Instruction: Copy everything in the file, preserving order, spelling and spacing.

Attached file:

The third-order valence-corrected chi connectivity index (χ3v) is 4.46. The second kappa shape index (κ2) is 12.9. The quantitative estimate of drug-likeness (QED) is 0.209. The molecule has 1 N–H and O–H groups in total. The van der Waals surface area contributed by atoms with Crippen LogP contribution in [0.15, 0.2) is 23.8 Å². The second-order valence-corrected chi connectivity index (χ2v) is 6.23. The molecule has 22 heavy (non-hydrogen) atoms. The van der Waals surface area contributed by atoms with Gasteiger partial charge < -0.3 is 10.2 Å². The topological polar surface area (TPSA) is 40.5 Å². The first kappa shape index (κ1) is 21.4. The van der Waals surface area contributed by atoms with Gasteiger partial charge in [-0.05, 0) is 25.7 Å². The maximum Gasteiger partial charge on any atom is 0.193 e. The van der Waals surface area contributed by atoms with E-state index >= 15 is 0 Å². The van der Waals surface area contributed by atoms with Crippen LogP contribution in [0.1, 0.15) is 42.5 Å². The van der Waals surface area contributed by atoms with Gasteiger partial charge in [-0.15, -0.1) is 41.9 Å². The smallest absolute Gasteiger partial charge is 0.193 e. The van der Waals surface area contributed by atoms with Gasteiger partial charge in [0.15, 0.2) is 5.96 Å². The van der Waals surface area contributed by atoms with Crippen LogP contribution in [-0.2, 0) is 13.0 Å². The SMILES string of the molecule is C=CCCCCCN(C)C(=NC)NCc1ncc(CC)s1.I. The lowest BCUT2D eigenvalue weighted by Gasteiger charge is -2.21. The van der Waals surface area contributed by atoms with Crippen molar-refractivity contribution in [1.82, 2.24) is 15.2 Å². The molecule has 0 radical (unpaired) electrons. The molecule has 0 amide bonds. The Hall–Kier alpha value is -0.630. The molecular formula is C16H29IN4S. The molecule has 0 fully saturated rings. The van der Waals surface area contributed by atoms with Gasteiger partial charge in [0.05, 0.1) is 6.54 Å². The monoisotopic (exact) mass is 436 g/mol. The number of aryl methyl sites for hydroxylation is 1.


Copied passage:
The third-order valence-corrected chi connectivity index (χ3v) is 4.46. The second kappa shape index (κ2) is 12.9. The quantitative estimate of drug-likeness (QED) is 0.209. The molecule has 1 N–H and O–H groups in total. The van der Waals surface area contributed by atoms with Crippen LogP contribution in [0.15, 0.2) is 23.8 Å². The second-order valence-corrected chi connectivity index (χ2v) is 6.23. The molecule has 22 heavy (non-hydrogen) atoms. The van der Waals surface area contributed by atoms with Gasteiger partial charge < -0.3 is 10.2 Å². The topological polar surface area (TPSA) is 40.5 Å². The first kappa shape index (κ1) is 21.4. The van der Waals surface area contributed by atoms with Gasteiger partial charge in [-0.05, 0) is 25.7 Å². The maximum Gasteiger partial charge on any atom is 0.193 e. The van der Waals surface area contributed by atoms with E-state index >= 15 is 0 Å². The van der Waals surface area contributed by atoms with Crippen LogP contribution in [0.1, 0.15) is 42.5 Å². The van der Waals surface area contributed by atoms with Gasteiger partial charge in [-0.15, -0.1) is 41.9 Å². The smallest absolute Gasteiger partial charge is 0.193 e. The van der Waals surface area contributed by atoms with Gasteiger partial charge in [0.15, 0.2) is 5.96 Å². The van der Waals surface area contributed by atoms with Crippen LogP contribution in [-0.2, 0) is 13.0 Å². The SMILES string of the molecule is C=CCCCCCN(C)C(=NC)NCc1ncc(CC)s1.I. The lowest BCUT2D eigenvalue weighted by Gasteiger charge is -2.21. The van der Waals surface area contributed by atoms with Crippen molar-refractivity contribution in [1.82, 2.24) is 15.2 Å². The molecule has 0 radical (unpaired) electrons. The molecule has 0 amide bonds. The Hall–Kier alpha value is -0.630. The molecular formula is C16H29IN4S. The molecule has 0 fully saturated rings. The van der Waals surface area contributed by atoms with Gasteiger partial charge in [0.05, 0.1) is 6.54 Å². The monoisotopic (exact) mass is 436 g/mol. The number of aryl methyl sites for hydroxylation is 1.